"Van Draanen's extensive research into both running and amputees pays dividends—readers will truly feel what's it like to walk (or run) a mile (or 10) in Jessica's shoes."—Booklist

"Inspirational. The pace of Van Draanen's prose matches Jessica's at her swiftest. Readers will zoom through the book just as Jessica blazes around the track. A lively and lovely story."—Kirkus Reviews

"Van Draanen delivers an abundance of interesting medical detail and emotional authenticity in this accessible and inspirational novel."—The Horn Book Magazine

VOYA - Summer Hayes
Running is Jessica's life. A talented track star with plenty of potential, she was hoping for a sports scholarship to college but when the team's bus collides with a car, Jessica's running career is over. Her right leg, shattered beyond repair, is amputated below the knee. Adjustment to life without her leg is difficult, and her nightly dreams about running are bitter reminders about what she has lost. Unable to walk, much less run, Jessica returns to school feeling hopeless and that her life is without meaning. While small victories and new friendships help take the edge off her frustrations, it is not until she sees YouTube videos of amputee athletes competing professionally that Jessica truly believes she might be able to run again. Readers seeking a gentle inspirational story about a girl overcoming adversity will not be disappointed. Jessica's leg heals quickly and her emotional journey is one of gratitude and positive thinking rather than depression and self pity. Her narrative of her life as an amputee, especially the details of getting her prosthesis, are frank and fascinating. Her emerging friendship with Rosa, a student with Cerebral Palsy who uses a wheelchair, is a convenient device for bringing awareness to the invisibility of the disabled, but it fits with the upbeat tone of the book. Although the characters are slightly bland and there are few surprises here, Van Draanen has created an engaging story about friendship and inner strength that teaches as it inspires. Reviewer: Summer Hayes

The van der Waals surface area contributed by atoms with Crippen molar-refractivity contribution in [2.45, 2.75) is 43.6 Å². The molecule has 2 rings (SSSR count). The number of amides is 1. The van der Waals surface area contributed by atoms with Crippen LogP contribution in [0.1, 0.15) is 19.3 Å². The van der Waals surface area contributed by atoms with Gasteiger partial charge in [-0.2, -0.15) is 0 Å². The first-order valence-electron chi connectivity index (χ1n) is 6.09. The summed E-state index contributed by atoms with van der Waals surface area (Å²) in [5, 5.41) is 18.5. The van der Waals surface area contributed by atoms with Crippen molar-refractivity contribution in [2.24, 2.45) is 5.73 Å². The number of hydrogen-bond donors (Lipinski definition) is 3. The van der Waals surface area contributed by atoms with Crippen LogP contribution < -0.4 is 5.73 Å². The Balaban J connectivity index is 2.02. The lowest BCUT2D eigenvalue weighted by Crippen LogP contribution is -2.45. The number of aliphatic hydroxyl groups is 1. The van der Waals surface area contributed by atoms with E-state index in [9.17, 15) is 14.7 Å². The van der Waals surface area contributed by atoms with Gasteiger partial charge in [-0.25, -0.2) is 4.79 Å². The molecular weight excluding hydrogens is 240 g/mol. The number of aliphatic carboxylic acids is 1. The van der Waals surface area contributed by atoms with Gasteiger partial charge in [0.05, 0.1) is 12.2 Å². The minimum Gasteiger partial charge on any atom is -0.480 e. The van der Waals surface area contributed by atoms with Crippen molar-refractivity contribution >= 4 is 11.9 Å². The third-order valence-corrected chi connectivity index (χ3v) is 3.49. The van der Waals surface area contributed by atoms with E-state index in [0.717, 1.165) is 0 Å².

Children's Literature - Janis Flint-Ferguson
Jessica Carlisle has a dream about running the streets of her town with her dog at her heels. But the reality is that she will not be running again—ever. Jessica has lost her leg in a tragic bus accident that also claimed the life of one of her track teammates. Though everyone assures her that she is "lucky" she does not feel that way. Her dreams of a track scholarship are crashed along with her lower leg. She knows that her parents cannot afford the college she has planned on attending. More than that, she worries about the quality of life she can expect with only one leg. The novel follows Jessica on her long road back to health and stability. Her track coach introduces her to technology that allows amputees to actually compete. It is expensive and the team sets out to raise the money for her. At first, it is awkward for Jessica to be seen on her preliminary prosthesis, but as she learns to walk again, she dares to hope that she will run again. Jessica becomes friends with a young classmate who has cerebral palsy. At first, Jessica sees only Rosa's special needs and its stereotypes. But as Jessica and Rosa share the back table, Jessica realizes that Rosa is not only a math genius, she is also a wise young woman who helps Jessica see the world differently. Rosa longs to experience the adrenalin of a race finish and Jessica becomes determined to make that dream come true. The story is touching without being maudlin. Although Jessica's story has a "happy ending," it also comes with the reality of what it costs—physically, emotionally and financially—to come back from such a devastating physical trauma. Reviewer: Janis Flint-Ferguson